So 43 is doing his bit too. To show solidarity with the troops fighting and dying in his endless war in Iraq, and with their families, George W Bush has given up... golf. When I read that remark, in an interview with the online publication Politico last week, it seemed at first to sum up everything that was wrong with him, and with the Republican party, blindly following him into the miserable dead-end that is Bush's presidency in its final months.
Giving up golf? Is that what the 43rd President means by sacrifice, when Americans – apart, of course, from the soldiers and their families – have been asked to sacrifice nothing in a war he likens to the struggle against Nazi Germany? The cost of Afghanistan and Iraq will be $1trillion or more, but have Americans been asked to pay higher taxes to defray at least part of the bill? Not a bit of it. Cut taxes, cut taxes, remains the White House and Republican mantra, and let future generations pick up the bill.
And so it goes on. Global warming? No worries. The economy? Going to hell in a handcart, but Republicans still seem to prefer banging on about God and gays. If people are fed up with conservatism, give them... more conservatism. The party is about as out of touch with the mood of the country as were the Democrats at their ultra-liberal nadir a generation ago.
If you doubt it, consider the loss (on the same day Bush revealed he had given up golf) of a previously rock-solid congressional seat in Mississippi. The defeat was the third in a row suffered by Republicans in previously safe districts, but by far the most painful – imagine, say, the Tories losing Kensington and Chelsea in a by-election. No wonder Republican campaign chiefs are wandering around in shock.
Belatedly they realise that, thanks to their devotion to the no-longer-a-golfer, they are facing a disaster this November in the House and Senate. Almost 80 per cent of Americans, the highest figure since polling began, believe the US is on the wrong track – and voters hold Bush and the Republicans responsible. "The party is like an airplane flying right into a mountain," one Republican congressman put it the other day. Or, he might have said, like a mis-hit golf shot where the ball ends up plugged in a bunker, utterly unplayable.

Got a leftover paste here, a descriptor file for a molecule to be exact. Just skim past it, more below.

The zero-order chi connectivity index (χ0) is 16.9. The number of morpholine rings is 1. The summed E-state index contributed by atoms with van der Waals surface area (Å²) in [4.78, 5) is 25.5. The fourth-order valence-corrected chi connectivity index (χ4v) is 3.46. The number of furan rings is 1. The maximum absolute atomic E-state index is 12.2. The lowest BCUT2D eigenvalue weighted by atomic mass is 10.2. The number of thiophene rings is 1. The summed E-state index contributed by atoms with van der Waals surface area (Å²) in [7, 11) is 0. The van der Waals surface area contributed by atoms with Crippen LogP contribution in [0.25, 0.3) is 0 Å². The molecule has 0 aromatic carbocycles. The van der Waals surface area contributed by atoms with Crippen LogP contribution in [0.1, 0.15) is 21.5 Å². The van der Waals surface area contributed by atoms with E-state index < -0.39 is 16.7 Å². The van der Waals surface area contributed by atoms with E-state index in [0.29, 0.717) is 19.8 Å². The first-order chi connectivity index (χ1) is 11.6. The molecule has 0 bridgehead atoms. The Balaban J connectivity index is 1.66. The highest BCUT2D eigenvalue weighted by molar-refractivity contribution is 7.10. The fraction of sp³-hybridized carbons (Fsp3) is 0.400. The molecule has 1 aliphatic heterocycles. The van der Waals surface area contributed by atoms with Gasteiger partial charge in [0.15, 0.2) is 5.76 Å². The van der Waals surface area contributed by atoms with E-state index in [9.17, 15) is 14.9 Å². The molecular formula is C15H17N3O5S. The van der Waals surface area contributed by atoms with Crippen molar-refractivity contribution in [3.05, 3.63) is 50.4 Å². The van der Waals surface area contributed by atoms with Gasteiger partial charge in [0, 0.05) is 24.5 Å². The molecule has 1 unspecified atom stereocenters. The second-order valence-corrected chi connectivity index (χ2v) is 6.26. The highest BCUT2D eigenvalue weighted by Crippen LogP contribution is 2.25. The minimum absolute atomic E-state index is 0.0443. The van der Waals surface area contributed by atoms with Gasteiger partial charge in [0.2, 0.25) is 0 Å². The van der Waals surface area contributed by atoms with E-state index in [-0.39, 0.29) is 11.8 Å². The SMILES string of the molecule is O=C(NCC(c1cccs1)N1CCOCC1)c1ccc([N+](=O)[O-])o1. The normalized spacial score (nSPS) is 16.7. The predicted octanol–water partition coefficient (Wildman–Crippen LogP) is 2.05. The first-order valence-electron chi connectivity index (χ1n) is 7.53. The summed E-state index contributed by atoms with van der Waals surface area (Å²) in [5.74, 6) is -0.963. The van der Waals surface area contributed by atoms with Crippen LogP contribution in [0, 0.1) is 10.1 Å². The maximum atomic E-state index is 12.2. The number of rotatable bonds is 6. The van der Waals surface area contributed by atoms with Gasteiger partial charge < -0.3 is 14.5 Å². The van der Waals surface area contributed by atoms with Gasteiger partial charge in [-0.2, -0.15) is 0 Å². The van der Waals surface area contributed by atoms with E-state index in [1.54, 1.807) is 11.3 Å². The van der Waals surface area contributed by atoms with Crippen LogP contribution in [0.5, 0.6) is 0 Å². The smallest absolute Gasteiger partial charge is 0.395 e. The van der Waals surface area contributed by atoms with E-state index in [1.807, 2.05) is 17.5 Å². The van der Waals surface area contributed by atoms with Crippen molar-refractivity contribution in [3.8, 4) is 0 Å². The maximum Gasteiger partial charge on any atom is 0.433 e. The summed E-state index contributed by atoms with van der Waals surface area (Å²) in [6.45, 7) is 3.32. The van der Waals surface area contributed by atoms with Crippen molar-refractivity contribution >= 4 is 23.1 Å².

But then I began to think again about Bush's "sacrifice". Yes, it sounds small. But by the standards of his charmed, gilded life, and of the presidency in general, it is a pretty considerable deprivation. The Oval Office is a stressful place, and golf has been an important prop for the men who occupy it.
For proof, read Don Van Natta's brilliant book First Off the Tee, recounting the exploits of America's golfers-in-chief. It reveals more about the presidency than a dozen door-stoppers by political scholars. As Jimmy Demaret, three-time winner of the US Masters, once said: "If people want to establish the best candidate, put all the contenders on the golf course. The one who can take five or six bad holes in a row without blowing his stack is the one capable of running the country."
You learn, for instance, that the best golfer was JFK, but he was never associated in the public mind with the game – deliberately so. The last thing Kennedy wanted was to be seen as another Dwight Eisenhower – who took off midweek afternoons to play, while Rome burned.
That was plainly Bush's intent in putting the game aside. "I think playing golf during a war sends the wrong signal," he told Politico. In fact, he's too hard on himself. Golf might once have been identified with fat-cat country clubs, but, today, 37 million Americans play. Golf here is now everyman's sport.
True, Bush father and son – 41 and 43 as they sometimes refer to each other – haven't always handled their golf appearances deftly; 41 used to let reporters watch on the first tee. My wife, then as now a Reuters reporter, put her foot in it back in 1991 by asking Dad about Israel just as Junior was swinging. "Don't talk while we're driving," said the 41st President. "We're trying to get some R&R round here."
Eleven years later, Bush 43 put his foot in it. Asked for his reaction to a suicide bombing in Israel that killed nine people, he struck a jarring note. "I call upon all nations to do everything they can to stop these terrorist killers. Thank you. Now watch my drive." His problem is not being seen playing golf, but what he might blurt out while doing so.
If the Bushes were noted for their speed of play (they once played an 18-hole foursome in an hour and 42 minutes), the man who held office between them was noted for elasticity with the golfing truth. Bill Clinton's scores were about as credible as his assertion, "I did not have sex with that woman".
Bush, too, may have stretched a point when he told Politico that he decided to give up when Sergio Vieira de Mello, head of the UN mission in Iraq, was killed in a bomb attack. That was in August 2003. On Friday, The Washington Post ran a photo of the President out golfing in October 2003 (though, to be fair, there has been nothing since then).
But the Bush era will soon be over and, with it, snide remarks on presidential golfing. Of his two most likely successors, John McCain is on the record as saying, "I hate golf." As for Barack Obama, he plays basketball.
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